The Tuscaloosa News — October 24, 1991

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Meet the Heartbreakers: Boys in Tom Petty’s band
by Scott Benarde
The Tuscaloosa News — Thursday, October 24, 1991

They’ve performed before thousands of people, co-written hit songs and helped sell millions of records. They have appeared on TV, heard their collective name trumpeted on radio and seen it a thousand times in the press.

Probably few in their audiences, however, could name the members of what is considered one of the best rock bands in the world. The boys in this band could walk down the street unrecognized, without being asked for autographs, without bodyguards. That’s because fearless leader Tom Petty gets nearly all the limelight.

Meet the Heartbreakers: guitarist Mike Campbell, drummer Stan Lynch, keyboard player Benmont Tench, and bassist Howie Epstein.

Influenced by Bob Dylan, the Byrds, Beatles, Rolling Stones and others, Petty and he group are responsible for such rock ‘n’ roll chestnuts as “Breakdown,” “American Girl,” “Listen to Her Heart,” “Refugee,” “Don’t Do Me Like That,” “You Got Lucky,” not to mention hits “Don’t Come Around Here No More,” “Jammin’ Me,” “Stop Draggin’ My Heart Around” (with Stevie Nicks), and the current “Learning To Fly” from the group’s latest album, “Into the Great Wide Open.”

Campbell describes Petty and band as, “a five-headed beast. Everyone has a strong opinion and is very talented.” He adds, however, “Tom is the leader who will ultimately have his way, right or wrong.”

Petty has described Campbell as the band’s “lieutenant,” probably Campbell says, “because I co-write more than the others.”

Campbell runs down the lineup this day: “Benmont probably is the most overall gifted musician in the group. He’s the most important to the group, the most trained, though he would hate hearing that. But he knows more notes than we do and has lots of musical opinions.

“Stan provides the strong sense of humor element. He’s always got a joke, sometimes at someone’s expense. As a drummer he has lots of energy and is slightly crazy. His energy is important to the group, especially if things get lazy.”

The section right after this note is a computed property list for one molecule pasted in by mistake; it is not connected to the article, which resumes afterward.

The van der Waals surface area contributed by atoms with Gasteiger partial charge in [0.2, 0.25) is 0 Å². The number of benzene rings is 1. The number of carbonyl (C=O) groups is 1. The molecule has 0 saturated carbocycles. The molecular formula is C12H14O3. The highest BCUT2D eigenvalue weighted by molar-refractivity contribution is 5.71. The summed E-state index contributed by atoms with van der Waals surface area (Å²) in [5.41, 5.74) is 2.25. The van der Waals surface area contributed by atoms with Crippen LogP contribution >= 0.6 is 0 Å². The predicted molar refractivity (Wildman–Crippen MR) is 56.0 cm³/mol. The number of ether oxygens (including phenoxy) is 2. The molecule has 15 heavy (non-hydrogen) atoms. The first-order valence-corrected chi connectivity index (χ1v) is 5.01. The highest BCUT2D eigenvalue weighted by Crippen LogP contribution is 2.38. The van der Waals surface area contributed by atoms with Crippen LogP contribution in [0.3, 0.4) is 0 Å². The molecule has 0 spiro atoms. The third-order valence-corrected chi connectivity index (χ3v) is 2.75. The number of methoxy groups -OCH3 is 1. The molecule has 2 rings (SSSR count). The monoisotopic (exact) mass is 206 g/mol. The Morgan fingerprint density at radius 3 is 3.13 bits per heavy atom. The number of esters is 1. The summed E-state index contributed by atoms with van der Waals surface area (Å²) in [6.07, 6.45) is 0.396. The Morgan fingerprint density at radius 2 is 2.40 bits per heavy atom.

Campbell describes bassist Epstein as “the 10-year-old new member. Aside from his ability, is that his personality just fit in. His ego is a perfect balance.” Epstein replaced original bassist Ron Blair in 1981 to work on the “Long After Dark” album.

While Petty has established parallel careers as a solo artist with the 3-million-selling “Full Moon Fever” and the youngest member of the Traveling Wilburys, few may know of the outside accomplishments of his band members.

Campbell has played on dozens of albums, just produced the debut album for Patti Scialfa (Bruce Springsteen’s wife), and has co-written some future classics with Don Henley: “Boys of Summer” and “Heart of the Matter.”

Drummer Lynch, always in demand as a session player, has collaborated with Henley on gems such as “Gimme What You Got” and “The Last Worthless Evening.” He also served as drummer and co-writer on four new recordings the Byrds included in their 1990 boxed set.

When the band isn’t working, Tench may be the most sought-after Heartbreaker of all. He has toured with Stevie Nicks and Elvis Costello and played on albums by Bonnie Raitt, Joe Cocker, the Divinyls. the Replacements and Carlene Carter. Epstein produced Carter’s album, “I Fell In Love” and John Prine’s “The Missing Years,” his first release in five years.